Cash, credit card use slowing disappearing as digital wallets grow

Few consumers take out cash today to pay at the register. In the near future, credit or debit cards may also disappear during transactions.

The recent launch of Apple Pay could result in more people using their smartphones instead of credit cards or cash to pay for purchases, despite consumers’ reluctance so far to adopt mobile payments technology, local experts said.

Nearly 80 percent of U.S. consumers are aware of so-called “digital wallets,” which allow users to pay for items at retail cash registers with a wave of their smartphones, but only 32 percent have used the technology, according to Kettering-based Thrive Analytics, a digital marketing research firm.

Introduced last month, Apple Pay will fuel faster adoption of mobile payments over the next 12 to 18 months because of the proliferation of iPhones, said Jason Peaslee, Thrive Analytics’ managing partner. In addition, the new technology addresses security and ease-of-use concerns that were roadblocks for consumers.

The U.S. proximity-based mobile payments market is projected to be $62 billion by 2016, according to eMarketer, a New York City-based market research company.

“Everyone wants to get a piece of that action, including large merchants,” Peaslee said.

Apple said more than 1 million credit cards were activated on Apple Pay in the first three days after the system launched. The system supports payment cards from American Express, MasterCard and Visa. It is accepted at 220,000 retail and restaurant locations including Macy’s, McDonald’s, Meijer and Subway.

Last week, Ohio-based First Financial Bank and PNC Bank both announced they would offer Apple Pay service.

Merchant Customer Exchange, a consortium of retailers including Walmart, Best Buy, Target and Sears, is test-marketing a rival mobile payment system, dubbed “CurrentC,” that is expected to launch next year.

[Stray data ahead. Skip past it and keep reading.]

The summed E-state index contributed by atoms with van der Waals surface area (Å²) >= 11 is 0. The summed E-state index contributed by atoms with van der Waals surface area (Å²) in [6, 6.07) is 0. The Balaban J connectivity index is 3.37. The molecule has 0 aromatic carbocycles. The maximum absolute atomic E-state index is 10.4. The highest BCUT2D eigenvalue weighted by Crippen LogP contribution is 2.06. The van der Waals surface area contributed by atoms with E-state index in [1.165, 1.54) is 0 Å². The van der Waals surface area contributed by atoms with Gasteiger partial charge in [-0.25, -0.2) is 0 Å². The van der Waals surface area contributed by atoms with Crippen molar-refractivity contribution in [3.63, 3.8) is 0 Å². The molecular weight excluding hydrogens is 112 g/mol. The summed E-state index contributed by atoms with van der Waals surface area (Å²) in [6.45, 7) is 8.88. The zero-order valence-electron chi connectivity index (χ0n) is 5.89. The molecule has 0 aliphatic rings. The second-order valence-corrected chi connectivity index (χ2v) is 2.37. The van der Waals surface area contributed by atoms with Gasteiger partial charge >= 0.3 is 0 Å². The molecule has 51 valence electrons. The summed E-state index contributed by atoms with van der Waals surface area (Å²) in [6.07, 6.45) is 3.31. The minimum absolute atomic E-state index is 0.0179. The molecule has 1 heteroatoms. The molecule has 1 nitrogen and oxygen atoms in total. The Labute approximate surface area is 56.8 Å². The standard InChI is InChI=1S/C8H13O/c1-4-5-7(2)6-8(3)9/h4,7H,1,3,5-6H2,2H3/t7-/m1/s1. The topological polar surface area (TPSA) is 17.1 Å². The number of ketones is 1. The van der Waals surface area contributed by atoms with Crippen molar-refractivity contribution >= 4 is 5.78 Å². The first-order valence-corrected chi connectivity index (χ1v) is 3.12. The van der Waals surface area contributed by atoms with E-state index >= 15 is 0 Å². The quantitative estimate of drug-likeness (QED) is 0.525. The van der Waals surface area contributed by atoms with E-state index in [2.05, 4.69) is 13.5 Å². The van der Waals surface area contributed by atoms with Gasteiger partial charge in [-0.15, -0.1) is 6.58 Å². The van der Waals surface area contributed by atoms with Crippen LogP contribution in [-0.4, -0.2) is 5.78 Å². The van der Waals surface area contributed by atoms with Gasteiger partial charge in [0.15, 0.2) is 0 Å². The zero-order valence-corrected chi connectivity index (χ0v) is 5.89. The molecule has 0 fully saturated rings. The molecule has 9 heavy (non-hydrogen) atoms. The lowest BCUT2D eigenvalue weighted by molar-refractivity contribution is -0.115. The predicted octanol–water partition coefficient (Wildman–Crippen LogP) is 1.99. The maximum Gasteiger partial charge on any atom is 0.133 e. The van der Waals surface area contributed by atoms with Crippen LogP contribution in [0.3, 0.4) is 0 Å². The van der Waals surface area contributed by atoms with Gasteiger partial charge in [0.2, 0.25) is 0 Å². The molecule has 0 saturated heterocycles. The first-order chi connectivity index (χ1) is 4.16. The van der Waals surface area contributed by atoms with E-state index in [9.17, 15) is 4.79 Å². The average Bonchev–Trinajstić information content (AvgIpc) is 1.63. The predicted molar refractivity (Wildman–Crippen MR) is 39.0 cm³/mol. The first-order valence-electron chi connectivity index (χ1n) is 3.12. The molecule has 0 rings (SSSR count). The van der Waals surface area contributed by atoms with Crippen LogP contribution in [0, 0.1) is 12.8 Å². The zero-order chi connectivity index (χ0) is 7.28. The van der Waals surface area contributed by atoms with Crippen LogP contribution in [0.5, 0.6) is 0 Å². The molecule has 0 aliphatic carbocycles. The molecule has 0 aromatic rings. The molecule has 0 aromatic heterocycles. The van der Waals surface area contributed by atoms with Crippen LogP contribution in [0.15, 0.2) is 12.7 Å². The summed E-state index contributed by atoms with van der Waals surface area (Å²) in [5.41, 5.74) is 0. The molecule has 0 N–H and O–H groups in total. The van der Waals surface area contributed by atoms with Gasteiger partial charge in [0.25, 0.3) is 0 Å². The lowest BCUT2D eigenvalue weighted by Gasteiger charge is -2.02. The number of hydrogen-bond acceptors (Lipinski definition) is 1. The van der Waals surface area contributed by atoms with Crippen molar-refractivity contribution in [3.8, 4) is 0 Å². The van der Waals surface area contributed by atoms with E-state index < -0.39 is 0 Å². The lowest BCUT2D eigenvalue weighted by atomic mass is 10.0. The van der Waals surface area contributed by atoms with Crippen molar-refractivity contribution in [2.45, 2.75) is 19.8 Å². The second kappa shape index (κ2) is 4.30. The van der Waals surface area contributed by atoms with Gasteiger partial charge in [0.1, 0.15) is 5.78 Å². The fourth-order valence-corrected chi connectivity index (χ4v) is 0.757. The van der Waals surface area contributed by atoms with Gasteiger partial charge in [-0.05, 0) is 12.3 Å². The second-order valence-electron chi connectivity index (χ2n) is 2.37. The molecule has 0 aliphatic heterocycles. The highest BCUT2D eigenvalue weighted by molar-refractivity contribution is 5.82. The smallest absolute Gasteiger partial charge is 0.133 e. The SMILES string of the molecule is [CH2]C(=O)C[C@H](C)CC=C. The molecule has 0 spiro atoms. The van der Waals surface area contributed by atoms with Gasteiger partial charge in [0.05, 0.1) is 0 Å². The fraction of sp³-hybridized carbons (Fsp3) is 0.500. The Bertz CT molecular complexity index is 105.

Currently, Starbucks has the most successful mobile payment system in the U.S. The coffee chain said it averages 6 million weekly transactions, or 15 percent of all Starbucks purchases, via mobile devices.

Thrive Analytics’ research shows growing adoption of mobile payments in low-dollar transactions such as coffee and food items. Seventy percent of typical digital wallet transactions are under $30, the report said.

Peaslee doesn’t expect consumers to give up cash any time soon. But given the number of credit, debit and loyalty cards people carry in their wallets, a secure frictionless payment system on a mobile or wearable device “would be wonderful in consumers’ eyes,” he said.

Mobile payment systems such as Apple Pay and Google Wallet, a competing technology developed by Google, use NFC, or near-field communication, a short-range wireless technology that allows two devices in close proximity to exchange data. To accept mobile payments, retailers’ checkout systems must be equipped with an NFC reader, which can cost between $250 and $300.

Last year, Dorothy Lane Market upgraded the checkout systems at its three area stores with NFC capability, said Marcus Levin, the local independent grocery chain’s information technology manager. The DLM stores in Oakwood, Springboro and Washington Twp. now accept both Apple Pay and Google Wallet.

Levin said DLM is seeing growing digital wallet usage, particularly among “Generation X” consumers, which includes people born between 1965 and 1980.

“As the iPhone 6 reaches more market saturation, it will start to catch on more,” Levin said.

Currently, Apple Pay only works on iPhone 6 and iPhone 6 Plus smartphones, as well as the new iPad Air 2 tablet for online payments. Google Wallet requires an NFC-enabled Android device.

DLM stores added Apple Pay and Google Wallet to allow customers to pay using the method of their choice.

“It’s a matter of convenience to them. If they want to leave their purse in the car, they can just pay with their phone. Or if they still want to shop by the old method, it is still going to be the same,” Levin said.

Thrive Analytics said concerns about security was the top reason people haven’t used digital wallets.

Apple Pay purchases must be authorized using the mobile device’s fingerprint scanner. Actual credit card numbers are not stored on the device.

“Apple offers an easier and safer way for transactions, and is a massive improvement, but by no means is it perfect,” Peaslee said.

Many retailers are supporting MCX’s CurrentC because it will collect customer data across a number of participating stores, allowing them to better target consumers with deals and loyalty programs.

In contrast, Apple Pay doesn’t collect any transaction information that can be tied back to the user.

Peaslee said retailers will be taking a step back in terms of the data they typically get from credit card purchases.

“Retailers won’t know what shoppers are buying because one-time payment numbers and dynamic security codes will be used to complete the transactions. You won’t see what was purchased,” he said.

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